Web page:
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TMCnet FEATURE

TMCNET eNEWSLETTER SIGNUP

July 06, 2012

Pleasant Analyzes the Evolution of the Customer

By Paula Bernier, Executive Editor, TMC

TMC this year celebrates 30 years of covering customer interaction, which means it couldn’t be a better time to look at where we’ve been with customer service and where we’re going. We’re also rebranding and retooling our customer experience effort. In this installment of our CUSTOMER coverage, we talk with Blair Pleasant (News - Alert), president and principal analyst at COMMfusion LLC, which provides consulting services and market research analysis to the end user and vendor community. Pleasant previously worked as an analyst with The Yankee Group (News - Alert) and the Pelorus Group.

We’re celebrating the 30-year anniversary the TMC magazine now known as Customer Interaction Solutions magazine. What has been the most important development in the past 30 years related to customer interactions?

Pleasant: The interactive voice response system – allowing for customer self service. This changed the industry for  good and bad. It allowed for 24x7 service, but it also took away much of the personalization. It made our lives easier, but more frustrating in many respects.

In the past decade?

Pleasant: I wish I could say computer telephony integration and the ability for agents to access information about the caller via screen pop before the agent answers the call. Unfortunately, too few companies are using CTI (News - Alert), and customers are still asked to repeat their account information even after they’ve entered it in. The same is true for the multichannel contact center – it has great potential, but not enough companies have implemented and deployed it.

In the recent past?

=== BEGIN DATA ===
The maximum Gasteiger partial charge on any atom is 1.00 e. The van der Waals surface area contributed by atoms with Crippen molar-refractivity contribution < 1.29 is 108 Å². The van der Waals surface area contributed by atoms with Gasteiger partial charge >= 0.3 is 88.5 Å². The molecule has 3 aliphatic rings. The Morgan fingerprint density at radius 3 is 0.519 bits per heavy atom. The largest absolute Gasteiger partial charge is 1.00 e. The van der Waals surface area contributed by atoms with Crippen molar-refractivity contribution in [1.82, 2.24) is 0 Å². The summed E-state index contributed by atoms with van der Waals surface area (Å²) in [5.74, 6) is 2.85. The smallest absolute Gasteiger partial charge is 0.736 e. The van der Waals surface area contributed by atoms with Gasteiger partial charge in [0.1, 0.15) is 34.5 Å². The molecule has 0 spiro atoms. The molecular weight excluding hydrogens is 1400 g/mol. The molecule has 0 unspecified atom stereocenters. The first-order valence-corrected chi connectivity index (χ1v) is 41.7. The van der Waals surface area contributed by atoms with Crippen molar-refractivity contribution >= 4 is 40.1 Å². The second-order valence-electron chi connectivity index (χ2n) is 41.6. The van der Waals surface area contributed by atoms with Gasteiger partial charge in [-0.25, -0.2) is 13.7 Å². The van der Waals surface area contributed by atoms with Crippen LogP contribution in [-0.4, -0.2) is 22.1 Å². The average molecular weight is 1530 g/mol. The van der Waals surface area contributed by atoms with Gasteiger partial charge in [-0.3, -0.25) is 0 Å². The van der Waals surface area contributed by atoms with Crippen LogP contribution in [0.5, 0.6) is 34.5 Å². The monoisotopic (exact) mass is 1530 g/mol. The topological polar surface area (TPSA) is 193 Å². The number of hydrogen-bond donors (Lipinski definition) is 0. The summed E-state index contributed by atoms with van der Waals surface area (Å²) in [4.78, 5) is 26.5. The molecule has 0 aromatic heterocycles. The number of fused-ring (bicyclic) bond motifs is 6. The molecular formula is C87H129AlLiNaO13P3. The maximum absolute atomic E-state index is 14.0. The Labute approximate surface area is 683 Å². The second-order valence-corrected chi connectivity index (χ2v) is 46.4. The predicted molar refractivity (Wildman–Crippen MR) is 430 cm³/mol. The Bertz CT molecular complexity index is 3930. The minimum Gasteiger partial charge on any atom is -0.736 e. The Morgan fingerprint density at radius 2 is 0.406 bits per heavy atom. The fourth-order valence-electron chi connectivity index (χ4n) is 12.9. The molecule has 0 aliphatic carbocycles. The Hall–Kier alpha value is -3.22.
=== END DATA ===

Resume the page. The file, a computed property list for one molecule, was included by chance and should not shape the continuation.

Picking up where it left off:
Pleasant: For contact centers and agents, the use of remote agents, allowing agents to work from anywhere, and enabling contact centers to hire agents regardless of their locations.

When and why did the trend toward call center offshoring take off?

Pleasant: Fifteen to 20 years ago? Not sure of the exact time. Offshoring took off in an attempt for companies to save money on labor, which is the most costly part of a call center operation. Workers outside of the U.S. receive lower wages, and it’s more economical to use IP technology and send calls oversea where labor costs are much lower.

Is the tide turning on call center offshoring?

Pleasant: Yes, customers got fed up with speaking with CSRs in other countries with strong accents and little understanding of the local markets. In many cases the length of calls with outsourced agents is much longer than with local agents because of the language barrier. Instead of outsourcing, many companies are now turning to the use of remote agents who can work from anywhere. This allows companies to hire veterans, at-home moms, and others who can work full or part time from any location.

What evidence is there of this?

Pleasant: Dell (News - Alert) and many other companies have gone back to using U.S.-based agents, especially for high-value customers.

How has the rise of IP-based networks impacted the call center and customer interactions at large?

Pleasant: It allowed for the rise of the multichannel contact center, where customers can interact with agents over the web. It also allowed for the use of remote agents.